“More than violations of human rights and religious freedom, lack of economic opportunity fueled the riots in Tibet last week,” writes Abrahm Lustgarten in The Washington Post:
On a winter night not long ago, I walked through the glowing doorway of Lhasa’s newest nightclub, Babila, for an interview with its owner, a Chinese entrepreneur. Disco balls spun from the ceiling. Fiber-optic strands of plastic beads drizzled down like rain to a long, sleek stainless steel bar. On the stage, dancers in stiletto heels and lingerie gyrated to thumping music.
“Tibetan culture is so deeply rooted here,” the owner told me. “I don’t think it will be diluted — it’s important for business.” Yet looking around, I saw no Tibetan employees, and Tibetans represented only a smattering of customers. The bar served mostly Chinese businessmen and army officers, whose tabs could run as high as $2,000, several times the per capita income in Tibet.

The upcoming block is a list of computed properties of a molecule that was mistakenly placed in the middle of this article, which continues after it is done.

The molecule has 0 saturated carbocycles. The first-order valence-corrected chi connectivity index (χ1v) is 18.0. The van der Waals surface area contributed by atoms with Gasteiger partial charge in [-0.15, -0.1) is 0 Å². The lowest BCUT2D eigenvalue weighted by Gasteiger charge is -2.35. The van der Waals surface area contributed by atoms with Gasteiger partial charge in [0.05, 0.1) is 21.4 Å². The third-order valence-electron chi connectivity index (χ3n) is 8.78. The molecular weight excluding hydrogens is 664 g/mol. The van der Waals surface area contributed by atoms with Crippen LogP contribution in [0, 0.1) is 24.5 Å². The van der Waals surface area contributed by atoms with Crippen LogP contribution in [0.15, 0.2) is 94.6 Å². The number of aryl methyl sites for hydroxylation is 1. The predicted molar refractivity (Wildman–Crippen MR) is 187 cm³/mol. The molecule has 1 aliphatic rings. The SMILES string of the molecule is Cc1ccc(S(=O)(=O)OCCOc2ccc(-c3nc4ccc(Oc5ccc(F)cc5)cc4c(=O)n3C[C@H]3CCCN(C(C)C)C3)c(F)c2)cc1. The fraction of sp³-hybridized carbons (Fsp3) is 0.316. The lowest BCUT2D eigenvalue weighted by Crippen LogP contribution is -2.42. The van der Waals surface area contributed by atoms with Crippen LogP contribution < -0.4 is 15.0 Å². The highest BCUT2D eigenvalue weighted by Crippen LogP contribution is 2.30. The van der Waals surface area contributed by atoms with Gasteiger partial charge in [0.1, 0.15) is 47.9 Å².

The nightclub owner’s comments underscored the very problem Tibetans have with Chinese rule. Their culture has been packaged for tourism. Business is booming. Yet they aren’t getting any of the bounty.